Tag Archives: health club

Waivers Protect Georgia Health Club and Personal Trainer

 By Doyice Cotten

A man and his wife joined a gym, signing a total of 3 waivers of liability. He began working with a personal trainer and on the day he suffered a stroke, he took a food supplement (R.A.G.E.), which he had bought elsewhere, and did a workout with the trainer. He sued the gym alleging the workout was too vigorous and sued the drug manufacturer.

The first document he signed was a membership agreement with an exculpatory agreement within it:

“WAIVER AND RELEASE LIABILITY”:

The Club urges you and all members to obtain a physical examination from a doctor before using any exercise equipment or participating in any exercise class.

DANGER: Exercise Balls

By Doyice Cotten

Exercise balls have become a staple in health clubs in recent years. They add fun and variety to exercising – but, watch out. While they look harmless, they have been involved in many accidents over the years when they burst and collapse, suddenly sending the patron to the floor with a thud.

The most publicized incident involving exercise balls involved Sacramento Kings and NBA player Francisco Garcia who was injured in October,

Health Club Case Sheds Light on Puerto Rico Waiver Law

By Doyice Cotten

Kelvin Lugo lost part of his index finger while returning a dumbbell to the rack as another dumbbell shifted and rolled onto his finger.  He sued alleging negligence on the part of Health Club of America (HCA). Among the defenses offered by HCA was the fact that Lugo had signed the following waiver intended to release the club from liability:

Millenium Fitness Management Urges all members to Obtain a physical examination From their physicians prior to the use of any exercise equipment or attendance in any exercise class .

Court Makes Clear the Texas Waiver Law

By Doyice Cotten

Note: This is a common negligence suit in which the defendant claims protection from a waiver of liability. Seldom do courts describe state waiver law so clearly.

Kimberly Ramirez , while a member of 24 Hour Fitness USA, Inc, slipped and fell when she stepped into a puddle of water on the floor (Ramirez v. 24 Hour Fitness USA, Inc., 2013 U.S. Dist. LEXIS 69451).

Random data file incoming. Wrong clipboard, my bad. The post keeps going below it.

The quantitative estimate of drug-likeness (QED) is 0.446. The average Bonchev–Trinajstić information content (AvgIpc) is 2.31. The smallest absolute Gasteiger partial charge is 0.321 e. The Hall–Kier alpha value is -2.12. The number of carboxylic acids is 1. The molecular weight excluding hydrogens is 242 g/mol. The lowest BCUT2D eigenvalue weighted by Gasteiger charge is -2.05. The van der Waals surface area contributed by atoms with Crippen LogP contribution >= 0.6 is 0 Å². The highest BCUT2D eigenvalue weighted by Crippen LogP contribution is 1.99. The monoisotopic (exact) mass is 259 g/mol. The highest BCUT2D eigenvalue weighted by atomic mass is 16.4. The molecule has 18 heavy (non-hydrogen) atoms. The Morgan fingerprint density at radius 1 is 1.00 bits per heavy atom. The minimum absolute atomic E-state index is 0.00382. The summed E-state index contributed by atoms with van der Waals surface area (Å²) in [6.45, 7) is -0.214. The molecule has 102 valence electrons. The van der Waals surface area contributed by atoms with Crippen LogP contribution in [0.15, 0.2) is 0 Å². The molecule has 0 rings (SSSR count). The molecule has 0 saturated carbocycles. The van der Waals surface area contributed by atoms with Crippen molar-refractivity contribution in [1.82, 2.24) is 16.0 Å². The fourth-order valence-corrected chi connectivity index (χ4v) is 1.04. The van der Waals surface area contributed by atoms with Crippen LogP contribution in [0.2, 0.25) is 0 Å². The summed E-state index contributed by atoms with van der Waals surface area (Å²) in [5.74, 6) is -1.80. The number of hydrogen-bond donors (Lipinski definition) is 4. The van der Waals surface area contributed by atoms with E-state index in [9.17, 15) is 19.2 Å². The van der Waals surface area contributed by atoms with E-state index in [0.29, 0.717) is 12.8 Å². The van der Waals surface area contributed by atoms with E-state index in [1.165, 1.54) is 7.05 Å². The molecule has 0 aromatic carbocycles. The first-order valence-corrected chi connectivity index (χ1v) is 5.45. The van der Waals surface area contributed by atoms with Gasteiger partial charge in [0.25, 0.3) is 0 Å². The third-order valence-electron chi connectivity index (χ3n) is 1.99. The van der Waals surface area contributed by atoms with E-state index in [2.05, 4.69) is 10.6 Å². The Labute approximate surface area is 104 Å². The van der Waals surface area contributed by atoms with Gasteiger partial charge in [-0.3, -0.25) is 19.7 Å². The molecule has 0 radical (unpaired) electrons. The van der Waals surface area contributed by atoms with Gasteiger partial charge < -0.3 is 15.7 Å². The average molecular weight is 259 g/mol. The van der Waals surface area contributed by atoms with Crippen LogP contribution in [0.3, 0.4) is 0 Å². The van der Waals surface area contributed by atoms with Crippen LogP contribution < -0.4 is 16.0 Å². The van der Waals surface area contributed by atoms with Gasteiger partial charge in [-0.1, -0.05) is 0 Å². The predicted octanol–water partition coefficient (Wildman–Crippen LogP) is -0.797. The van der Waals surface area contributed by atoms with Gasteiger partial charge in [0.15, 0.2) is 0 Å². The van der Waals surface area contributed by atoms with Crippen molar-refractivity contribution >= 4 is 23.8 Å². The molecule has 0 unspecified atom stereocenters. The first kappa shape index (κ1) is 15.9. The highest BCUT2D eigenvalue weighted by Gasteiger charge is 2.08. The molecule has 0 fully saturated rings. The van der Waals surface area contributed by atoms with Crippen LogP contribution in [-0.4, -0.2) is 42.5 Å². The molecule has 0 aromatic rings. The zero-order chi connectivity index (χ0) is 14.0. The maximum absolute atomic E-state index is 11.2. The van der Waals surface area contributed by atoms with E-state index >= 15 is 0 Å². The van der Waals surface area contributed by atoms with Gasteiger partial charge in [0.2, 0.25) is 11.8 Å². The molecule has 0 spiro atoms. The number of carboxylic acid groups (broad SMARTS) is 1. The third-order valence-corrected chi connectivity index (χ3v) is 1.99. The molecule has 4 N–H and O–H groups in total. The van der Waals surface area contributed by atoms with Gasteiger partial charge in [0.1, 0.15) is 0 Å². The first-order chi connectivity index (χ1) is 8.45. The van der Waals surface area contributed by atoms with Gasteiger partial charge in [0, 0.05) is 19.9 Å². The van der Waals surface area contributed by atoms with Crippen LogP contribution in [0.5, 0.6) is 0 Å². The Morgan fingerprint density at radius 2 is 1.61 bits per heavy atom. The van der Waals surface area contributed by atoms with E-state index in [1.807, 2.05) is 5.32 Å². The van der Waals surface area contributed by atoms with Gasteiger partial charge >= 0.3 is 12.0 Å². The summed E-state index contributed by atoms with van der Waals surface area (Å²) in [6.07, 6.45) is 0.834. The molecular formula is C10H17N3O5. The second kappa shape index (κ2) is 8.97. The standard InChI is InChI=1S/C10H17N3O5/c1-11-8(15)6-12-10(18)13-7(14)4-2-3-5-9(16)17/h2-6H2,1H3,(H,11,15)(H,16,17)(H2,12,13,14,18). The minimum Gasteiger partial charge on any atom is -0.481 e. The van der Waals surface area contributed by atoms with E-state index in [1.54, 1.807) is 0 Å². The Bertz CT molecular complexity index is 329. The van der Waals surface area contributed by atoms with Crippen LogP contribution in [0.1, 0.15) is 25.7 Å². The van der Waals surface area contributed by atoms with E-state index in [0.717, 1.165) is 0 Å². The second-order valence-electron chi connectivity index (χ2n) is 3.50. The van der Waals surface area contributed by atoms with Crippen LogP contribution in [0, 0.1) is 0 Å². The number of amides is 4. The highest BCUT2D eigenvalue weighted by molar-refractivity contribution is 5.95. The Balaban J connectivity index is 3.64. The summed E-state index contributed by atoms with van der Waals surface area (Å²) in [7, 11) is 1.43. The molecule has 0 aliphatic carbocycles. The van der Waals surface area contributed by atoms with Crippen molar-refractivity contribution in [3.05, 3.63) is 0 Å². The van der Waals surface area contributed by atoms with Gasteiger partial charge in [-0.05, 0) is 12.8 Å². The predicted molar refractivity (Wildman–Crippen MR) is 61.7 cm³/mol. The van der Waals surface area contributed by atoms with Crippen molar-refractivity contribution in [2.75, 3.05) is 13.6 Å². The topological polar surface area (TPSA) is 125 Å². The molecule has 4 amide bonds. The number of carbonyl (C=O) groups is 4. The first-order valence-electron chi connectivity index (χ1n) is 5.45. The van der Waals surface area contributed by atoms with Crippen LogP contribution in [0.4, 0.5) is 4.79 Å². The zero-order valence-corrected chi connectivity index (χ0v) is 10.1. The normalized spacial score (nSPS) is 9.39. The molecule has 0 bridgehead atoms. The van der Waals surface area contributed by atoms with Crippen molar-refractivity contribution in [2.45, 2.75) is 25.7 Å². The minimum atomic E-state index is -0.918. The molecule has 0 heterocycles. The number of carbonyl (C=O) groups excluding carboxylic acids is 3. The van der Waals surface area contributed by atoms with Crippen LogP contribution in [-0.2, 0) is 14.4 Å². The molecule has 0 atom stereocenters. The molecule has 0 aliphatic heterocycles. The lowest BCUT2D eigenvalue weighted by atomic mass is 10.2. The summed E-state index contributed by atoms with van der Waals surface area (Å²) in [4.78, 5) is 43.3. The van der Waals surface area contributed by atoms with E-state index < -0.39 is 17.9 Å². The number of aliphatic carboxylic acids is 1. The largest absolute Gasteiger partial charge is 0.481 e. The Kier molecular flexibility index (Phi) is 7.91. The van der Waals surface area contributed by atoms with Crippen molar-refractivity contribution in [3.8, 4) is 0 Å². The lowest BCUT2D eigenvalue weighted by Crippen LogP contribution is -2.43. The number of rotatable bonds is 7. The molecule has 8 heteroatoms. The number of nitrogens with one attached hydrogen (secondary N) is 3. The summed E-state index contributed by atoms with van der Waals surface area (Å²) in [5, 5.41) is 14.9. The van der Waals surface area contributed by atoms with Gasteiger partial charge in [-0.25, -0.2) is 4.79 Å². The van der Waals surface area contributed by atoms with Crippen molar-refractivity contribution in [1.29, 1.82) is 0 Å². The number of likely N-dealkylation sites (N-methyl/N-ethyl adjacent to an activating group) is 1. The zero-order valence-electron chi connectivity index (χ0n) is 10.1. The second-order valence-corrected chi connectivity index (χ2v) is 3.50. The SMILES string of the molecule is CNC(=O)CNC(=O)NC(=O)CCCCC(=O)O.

Waivers NOT Containing the Word “Negligence” Fail in 3 Recent New York State Cases

By Doyice Cotten

Some waivers protect; others fail to protect. There are many reasons waivers fall short of providing the protection intended by the provider.  Some reasons include gross negligence involved, violation of statutory duty, unequal bargaining power, unconscionable contract, no opportunity to bargain, employer/employee relationships and many more. Most common, however, is that the language used in the waiver was ambiguous.  Courts in most states specify that to be enforced, the waivers must clearly and unambiguously describe the intent of the two parties.

Waiver Terminology (Part III): Why the Waiver is Important!

By Doyice Cotten

This is Part III of this series on waiver terminology. This part is intended to impress upon the sport and recreation professional the value of waivers of liability.

Why all the fuss about waivers of liability? The following California case (Padilla v. The Sports Club Company, 2008 Cal. App. Unpub. LEXIS 8150) illustrates very clearly why recreation and sports entities should use waivers.

Situation

Belinda Padilla was a member of The Sports Club Company,

Needed: Risk Management in Ohio Health Club

By Doyice Cotten

In a recent case (Geczi v. Lifetime Fitness, 2012 Ohio App. LEXIS 2580), Jodi Geczi was injured when her treadmill began jerking violently. The case revealed some serious risk management deficiencies that can be easily avoided by health club management.

First, an employee told her he had known the treadmill was broken.

Second, a club manager told her that he had known the treadmill was malfunctioning the night before.

A Change in Arkansas Waiver Law

By Doyice Cotten and Mary Cotten

In Waivers & Releases of Liability 7th ed. (Cotten, D. and Cotten, M, 2010), Arkansas was classified as a Strict state when it comes to enforcing waivers.  A recent U.S. District Court ruling upholding the waiver in Kotcherquina v. Fitness Premier Management (2012) has caused a change in the Arkansas Strict classification. In the book, the Arkansas law is summed up by the following:

The Supreme Court stated that waivers are not invalid per se,

California Landlord Protected by Waiver for “Amenity” Exercise Facility

By Doyice Cotten

Lewis Operating Corporation and Homecoming II operate a residential property which offers a health club or exercise facility as an “amenity” for residents. John Costahaude, a resident, was using a treadmill when an employee or agent of the ownership group  rolled a ball into, or under, the treadmill, causing the treadmill to flip upward and throw Costahaude off the machine. (Lewis Operating Corporation v. The Superior Court of Riverside County, 2011 Cal.

NJ Club Saved by Waiver

A patron’s fall off a stationary bike meets a court’s support of waiver protection for clubs.

By John T. Wolohan
This January, 2010, article written by John Wolohan illustrates the value of  an effective waiver when an injury occurs.

Why do courts in some jurisdictions fail to uphold waivers, while other courts will accept them in most cases? Often, the reason is a belief that waivers encourage a lack of care. As a result, a court will closely scrutinize and invalidate a waiver if it is found to violate public policy or is overly broad,